The Iyase got information that his hierarchical subordinate, the Esogban had made peace with the Palace and he was astonished. He blamed himself for his over trusting nature; people were always taking one advantage or the other of him leaving him to carry the can of worm. He too also opened the store-house of his wealth and went to the palace to declare his allegiance; a little apprehensive about whether his declaration would be accepted by the king or not. The slaves who were part of Esogban’s earlier gifts now received the Iyase and his gift of allegiance. It was they who assured him that he was not the ‘Oba’s Enemy’. Words of the happenings at ignored and the weedy palace spread round the whole city, and the other chiefs followed the example of the two senior Eghaevbo-nore Chiefs. Villages came to Benin and retrieved the palace from the creeping jungle it has almost become. The gifts which they brought soon repopulated the palace, the royal harem was re-constituted with choice damsels from all over the kingdom.

This was how Oba Ewuakpe was restored and rehabilitated by a woman’s love, which involved her sacrifice unto death. The sacrifice saved the Obaship, and re-positioned it on a stable keel. And for the last three hundred years there has not occurred similar circumstances when there took place a complete breakdown in relationship between the people and the palace. This is due to the constitutional changes made by Oba Ewuakpe towards the end of his life.

Ewuakpe now understood that there was a need for guidance or coaching before anyone is allowed to handle absolute power. To him learning on the job had its many hazards. These hazards were acceptable when the power is to be wielded was retrained power, or shared powers. But the safe use of absolute power required to be born into it. The temptation to explore the limit of absolute power was usually absent when one is born into it. He introduced the system of primogeniture; he put his ideas on the chiefs that hence forth succession to the throne of Benin would be by first son only.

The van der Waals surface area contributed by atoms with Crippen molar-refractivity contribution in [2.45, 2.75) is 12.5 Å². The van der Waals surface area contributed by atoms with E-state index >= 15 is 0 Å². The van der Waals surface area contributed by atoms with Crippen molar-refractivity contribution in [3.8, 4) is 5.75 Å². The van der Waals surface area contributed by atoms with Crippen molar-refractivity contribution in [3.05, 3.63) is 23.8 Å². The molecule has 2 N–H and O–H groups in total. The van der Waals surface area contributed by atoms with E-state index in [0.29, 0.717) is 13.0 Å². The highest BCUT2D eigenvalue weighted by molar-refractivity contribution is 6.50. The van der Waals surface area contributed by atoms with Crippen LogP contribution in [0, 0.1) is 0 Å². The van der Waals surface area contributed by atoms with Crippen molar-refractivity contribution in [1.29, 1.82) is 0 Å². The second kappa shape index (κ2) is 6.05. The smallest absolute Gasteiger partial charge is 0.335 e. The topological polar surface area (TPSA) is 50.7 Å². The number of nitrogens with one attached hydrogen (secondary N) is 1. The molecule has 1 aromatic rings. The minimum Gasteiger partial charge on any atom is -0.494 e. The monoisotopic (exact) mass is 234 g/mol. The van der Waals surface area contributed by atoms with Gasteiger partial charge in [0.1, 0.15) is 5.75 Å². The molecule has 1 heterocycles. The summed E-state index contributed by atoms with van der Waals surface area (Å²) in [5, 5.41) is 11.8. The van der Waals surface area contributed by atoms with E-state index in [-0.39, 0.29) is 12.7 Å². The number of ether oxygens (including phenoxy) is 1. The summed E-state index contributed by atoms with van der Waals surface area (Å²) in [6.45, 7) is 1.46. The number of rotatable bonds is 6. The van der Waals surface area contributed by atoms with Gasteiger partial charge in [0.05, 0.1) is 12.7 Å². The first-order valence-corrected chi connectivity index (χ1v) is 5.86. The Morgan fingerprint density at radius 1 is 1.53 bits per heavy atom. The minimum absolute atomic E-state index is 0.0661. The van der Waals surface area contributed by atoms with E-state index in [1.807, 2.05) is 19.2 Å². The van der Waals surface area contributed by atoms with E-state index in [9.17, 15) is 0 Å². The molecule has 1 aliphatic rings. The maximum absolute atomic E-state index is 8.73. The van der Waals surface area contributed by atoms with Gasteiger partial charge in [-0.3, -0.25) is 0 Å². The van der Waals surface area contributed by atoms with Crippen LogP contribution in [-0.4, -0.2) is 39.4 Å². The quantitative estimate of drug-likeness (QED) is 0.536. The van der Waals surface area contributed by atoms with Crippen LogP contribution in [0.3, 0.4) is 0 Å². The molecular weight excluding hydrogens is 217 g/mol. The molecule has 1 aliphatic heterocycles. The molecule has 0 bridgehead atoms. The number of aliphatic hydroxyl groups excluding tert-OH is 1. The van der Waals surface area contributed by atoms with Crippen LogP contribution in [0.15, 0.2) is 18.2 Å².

This principle of primogeniture which has become the most stabilizing factor of the political institution of Benin was introduced as a result of the sacrifice of a woman. This again proves the relevance of women in pre-colonial Benin, the sacrifice of Queen Iden did not only produce unity and peace, it brought stability to the political institution of Benin kingdom. If not for the ultimate sacrifice made by Iden, the Benin Monarchy would have been long forgotten. This is why the activities of Iden must be brought to light; she is a woman who is indeed worthy of honour for her selfless sacrifice to the kingdom of Benin. The Benin monarchy is the pride of its citizens today due to the activities of Iden and many other great women who gave their lives for the development and sustenance of the Monarchy. The principle of primogeniture which is still practiced up till today in Benin was as a result of the sacrifice of one woman. Indeed, the place of women in the evolution and development of socio-political culture in Pre-colonial Benin cannot be overemphasized.

Queen Iden, a woman of great beauty, loyalty, love, courage and honour who made her life nothing for the unity of the Benin Kingdom must not be forgotten in a hurry. Without Iden, there will be no Benin Monarchy today. As rightly asserted by Chief Obazouwa of Benin, “Iden brought peace and tranquility to the Benin Kingdom”